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Trump banned TikTok and WeChat. Are video games next?

Sam Dean, Los Angeles Times on

Published in Political News

President Trump's two executive orders targeting Chinese companies went public just after 6 p.m. Pacific on Thursday.

The first went after TikTok, to no one's surprise. The video app had been the subject of intensifying rhetoric from the Trump administration for weeks. The order declared that all U.S. entities would be banned from doing business with parent company ByteDance starting in 45 days -- a deadline that may serve mostly to put a shot clock on Microsoft's negotiations to buy TikTok.

The second order was a curveball. In a tangle of commas, it prohibited "any transaction that is related to WeChat," a messaging app ubiquitous in China and used by more than a billion people around the world, with Tencent Holdings, WeChat's parent company, "or any subsidiary of that entity."

By 7 p.m., the gamers were freaking out.

Trump, tweeted Noah J. Nelson, "basically just declared war on gamers as a whole. I'm sure that will work out nicely for him."

In addition to WeChat, Tencent either owns or holds stakes in the largest video game companies in America. Los Angeles' Riot Games, creator of "League of Legends," is a fully owned subsidiary of Tencent, and the company owns 40% of Epic Games, which makes the wildly popular "Fortnite." It also holds 5% stakes in gaming giants Activision Blizzard and Ubisoft, and ownership or investment stakes in a number of other game studios.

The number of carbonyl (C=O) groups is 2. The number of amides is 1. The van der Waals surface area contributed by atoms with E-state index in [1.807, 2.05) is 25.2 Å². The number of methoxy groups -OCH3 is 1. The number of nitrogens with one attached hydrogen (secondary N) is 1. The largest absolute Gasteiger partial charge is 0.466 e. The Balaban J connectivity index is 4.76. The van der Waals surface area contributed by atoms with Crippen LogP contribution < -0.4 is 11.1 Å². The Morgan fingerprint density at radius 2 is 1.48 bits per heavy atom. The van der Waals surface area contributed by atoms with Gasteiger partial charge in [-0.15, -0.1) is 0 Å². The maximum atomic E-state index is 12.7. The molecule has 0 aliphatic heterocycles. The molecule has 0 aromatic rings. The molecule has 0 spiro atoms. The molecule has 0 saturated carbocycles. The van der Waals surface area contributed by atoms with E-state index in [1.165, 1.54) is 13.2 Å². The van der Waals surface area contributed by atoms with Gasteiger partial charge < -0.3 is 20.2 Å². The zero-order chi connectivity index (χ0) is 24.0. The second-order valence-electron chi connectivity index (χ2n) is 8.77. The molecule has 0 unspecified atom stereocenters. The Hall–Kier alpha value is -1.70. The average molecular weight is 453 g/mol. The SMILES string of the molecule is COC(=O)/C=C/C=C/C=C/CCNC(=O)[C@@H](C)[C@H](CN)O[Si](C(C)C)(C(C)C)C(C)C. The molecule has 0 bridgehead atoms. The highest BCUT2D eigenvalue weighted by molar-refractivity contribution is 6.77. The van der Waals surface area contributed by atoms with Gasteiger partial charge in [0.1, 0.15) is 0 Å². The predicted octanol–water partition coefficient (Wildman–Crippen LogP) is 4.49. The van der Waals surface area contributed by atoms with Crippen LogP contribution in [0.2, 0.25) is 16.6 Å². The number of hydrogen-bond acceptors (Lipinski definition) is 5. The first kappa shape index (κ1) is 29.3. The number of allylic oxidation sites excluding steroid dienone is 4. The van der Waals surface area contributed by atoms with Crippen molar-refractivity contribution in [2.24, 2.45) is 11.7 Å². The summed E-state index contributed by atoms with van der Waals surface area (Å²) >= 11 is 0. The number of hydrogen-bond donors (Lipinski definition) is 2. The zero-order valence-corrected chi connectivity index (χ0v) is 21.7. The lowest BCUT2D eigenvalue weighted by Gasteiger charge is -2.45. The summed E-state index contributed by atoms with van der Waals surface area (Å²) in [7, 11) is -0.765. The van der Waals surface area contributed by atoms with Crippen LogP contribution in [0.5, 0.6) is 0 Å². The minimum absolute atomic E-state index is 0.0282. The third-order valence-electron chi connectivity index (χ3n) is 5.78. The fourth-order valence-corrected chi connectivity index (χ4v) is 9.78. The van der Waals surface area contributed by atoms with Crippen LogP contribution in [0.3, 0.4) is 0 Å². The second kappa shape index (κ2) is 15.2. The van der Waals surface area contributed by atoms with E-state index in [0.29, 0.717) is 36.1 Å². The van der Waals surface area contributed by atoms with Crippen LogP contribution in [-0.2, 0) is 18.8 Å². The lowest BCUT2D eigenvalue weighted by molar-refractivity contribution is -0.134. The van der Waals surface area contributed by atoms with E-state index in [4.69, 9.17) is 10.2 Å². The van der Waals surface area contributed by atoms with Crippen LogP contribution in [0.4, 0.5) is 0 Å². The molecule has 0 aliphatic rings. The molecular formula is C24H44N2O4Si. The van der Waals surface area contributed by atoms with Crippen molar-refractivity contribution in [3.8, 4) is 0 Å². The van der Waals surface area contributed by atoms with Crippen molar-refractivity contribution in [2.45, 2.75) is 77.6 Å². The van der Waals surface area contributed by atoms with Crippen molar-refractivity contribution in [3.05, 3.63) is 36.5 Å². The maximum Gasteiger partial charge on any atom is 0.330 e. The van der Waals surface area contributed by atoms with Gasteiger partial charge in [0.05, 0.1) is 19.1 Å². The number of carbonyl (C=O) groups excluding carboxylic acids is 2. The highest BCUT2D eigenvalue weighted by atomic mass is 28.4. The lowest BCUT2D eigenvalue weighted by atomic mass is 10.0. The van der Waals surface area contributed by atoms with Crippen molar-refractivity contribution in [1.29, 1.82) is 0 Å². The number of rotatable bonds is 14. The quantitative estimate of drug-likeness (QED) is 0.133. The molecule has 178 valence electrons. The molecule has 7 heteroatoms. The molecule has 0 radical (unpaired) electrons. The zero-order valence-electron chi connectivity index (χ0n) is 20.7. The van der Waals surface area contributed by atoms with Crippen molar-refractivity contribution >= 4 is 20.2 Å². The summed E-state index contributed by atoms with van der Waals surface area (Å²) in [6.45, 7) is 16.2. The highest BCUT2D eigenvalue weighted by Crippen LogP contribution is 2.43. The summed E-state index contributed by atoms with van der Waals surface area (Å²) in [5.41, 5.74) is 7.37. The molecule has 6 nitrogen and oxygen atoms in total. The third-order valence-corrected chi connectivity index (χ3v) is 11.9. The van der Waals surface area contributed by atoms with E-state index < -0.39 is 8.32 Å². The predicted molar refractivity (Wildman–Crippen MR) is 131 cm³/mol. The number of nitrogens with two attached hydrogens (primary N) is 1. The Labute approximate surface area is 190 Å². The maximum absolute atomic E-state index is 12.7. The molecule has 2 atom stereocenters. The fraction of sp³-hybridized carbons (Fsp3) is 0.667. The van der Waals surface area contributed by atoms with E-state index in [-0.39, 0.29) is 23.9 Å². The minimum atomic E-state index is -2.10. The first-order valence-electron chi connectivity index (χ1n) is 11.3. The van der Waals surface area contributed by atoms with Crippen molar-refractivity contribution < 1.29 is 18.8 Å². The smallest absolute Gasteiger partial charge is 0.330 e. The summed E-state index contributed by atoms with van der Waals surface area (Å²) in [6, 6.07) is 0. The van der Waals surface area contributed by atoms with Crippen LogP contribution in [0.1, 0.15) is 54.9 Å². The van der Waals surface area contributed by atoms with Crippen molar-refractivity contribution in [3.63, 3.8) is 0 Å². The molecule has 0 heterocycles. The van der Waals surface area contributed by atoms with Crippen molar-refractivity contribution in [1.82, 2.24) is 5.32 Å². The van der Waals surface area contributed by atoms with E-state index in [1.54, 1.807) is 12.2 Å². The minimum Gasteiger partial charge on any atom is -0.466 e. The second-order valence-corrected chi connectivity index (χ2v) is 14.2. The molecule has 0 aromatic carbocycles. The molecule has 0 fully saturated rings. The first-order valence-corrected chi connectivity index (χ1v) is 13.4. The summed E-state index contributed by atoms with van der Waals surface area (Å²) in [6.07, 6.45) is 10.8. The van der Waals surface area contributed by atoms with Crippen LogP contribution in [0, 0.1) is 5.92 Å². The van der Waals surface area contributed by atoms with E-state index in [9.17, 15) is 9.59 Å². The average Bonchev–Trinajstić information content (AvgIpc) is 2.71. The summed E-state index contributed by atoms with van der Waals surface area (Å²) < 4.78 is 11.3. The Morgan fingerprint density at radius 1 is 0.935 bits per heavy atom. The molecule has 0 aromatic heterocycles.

The bulk of the executive order focused on WeChat, laying out a case that the messaging app is a threat to national security.

"Like TikTok, WeChat automatically captures vast swaths of information from its users," the order reads, "This data collection threatens to allow the Chinese Communist Party access to Americans' personal and proprietary information."

The order also says that WeChat tracks Chinese nationals visiting the United States, and censors messages and content that the Chinese government deems politically sensitive, as has been reported by NPR and researchers at the University of Toronto.

But the fuzzy phrasing seemed to leave the door open to banning business with any of Tencent's video game companies. Even though TikTok had been dominating the headlines for weeks, Tencent quickly became a trending topic on Twitter, with panicked gamers predicting a mass uprising in response. The company said it was "reviewing the executive order to get a full understanding."

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